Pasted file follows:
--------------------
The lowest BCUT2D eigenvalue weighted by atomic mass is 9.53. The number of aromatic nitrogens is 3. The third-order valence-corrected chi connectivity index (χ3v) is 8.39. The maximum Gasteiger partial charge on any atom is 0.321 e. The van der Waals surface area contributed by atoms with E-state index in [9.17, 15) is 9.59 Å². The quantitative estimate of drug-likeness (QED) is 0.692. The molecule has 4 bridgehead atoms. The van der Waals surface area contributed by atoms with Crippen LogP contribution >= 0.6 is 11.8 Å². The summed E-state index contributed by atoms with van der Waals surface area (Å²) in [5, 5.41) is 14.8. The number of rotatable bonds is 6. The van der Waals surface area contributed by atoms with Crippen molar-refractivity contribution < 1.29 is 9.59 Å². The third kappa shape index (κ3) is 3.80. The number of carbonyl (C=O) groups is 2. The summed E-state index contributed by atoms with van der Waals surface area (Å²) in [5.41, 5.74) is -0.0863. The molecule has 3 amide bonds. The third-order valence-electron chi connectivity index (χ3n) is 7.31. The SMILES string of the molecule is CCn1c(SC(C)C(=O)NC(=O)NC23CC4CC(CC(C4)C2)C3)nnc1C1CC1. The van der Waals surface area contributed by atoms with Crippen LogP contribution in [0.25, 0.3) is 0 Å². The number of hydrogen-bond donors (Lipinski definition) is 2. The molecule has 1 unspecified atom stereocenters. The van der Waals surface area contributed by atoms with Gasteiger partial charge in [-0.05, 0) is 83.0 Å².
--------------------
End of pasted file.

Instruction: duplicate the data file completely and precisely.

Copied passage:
The lowest BCUT2D eigenvalue weighted by atomic mass is 9.53. The number of aromatic nitrogens is 3. The third-order valence-corrected chi connectivity index (χ3v) is 8.39. The maximum Gasteiger partial charge on any atom is 0.321 e. The van der Waals surface area contributed by atoms with E-state index in [9.17, 15) is 9.59 Å². The quantitative estimate of drug-likeness (QED) is 0.692. The molecule has 4 bridgehead atoms. The van der Waals surface area contributed by atoms with Crippen LogP contribution >= 0.6 is 11.8 Å². The summed E-state index contributed by atoms with van der Waals surface area (Å²) in [5, 5.41) is 14.8. The number of rotatable bonds is 6. The van der Waals surface area contributed by atoms with Crippen molar-refractivity contribution < 1.29 is 9.59 Å². The third kappa shape index (κ3) is 3.80. The number of carbonyl (C=O) groups is 2. The summed E-state index contributed by atoms with van der Waals surface area (Å²) in [5.41, 5.74) is -0.0863. The molecule has 3 amide bonds. The third-order valence-electron chi connectivity index (χ3n) is 7.31. The SMILES string of the molecule is CCn1c(SC(C)C(=O)NC(=O)NC23CC4CC(CC(C4)C2)C3)nnc1C1CC1. The van der Waals surface area contributed by atoms with Crippen LogP contribution in [0.25, 0.3) is 0 Å². The number of hydrogen-bond donors (Lipinski definition) is 2. The molecule has 1 unspecified atom stereocenters. The van der Waals surface area contributed by atoms with Gasteiger partial charge in [-0.05, 0) is 83.0 Å².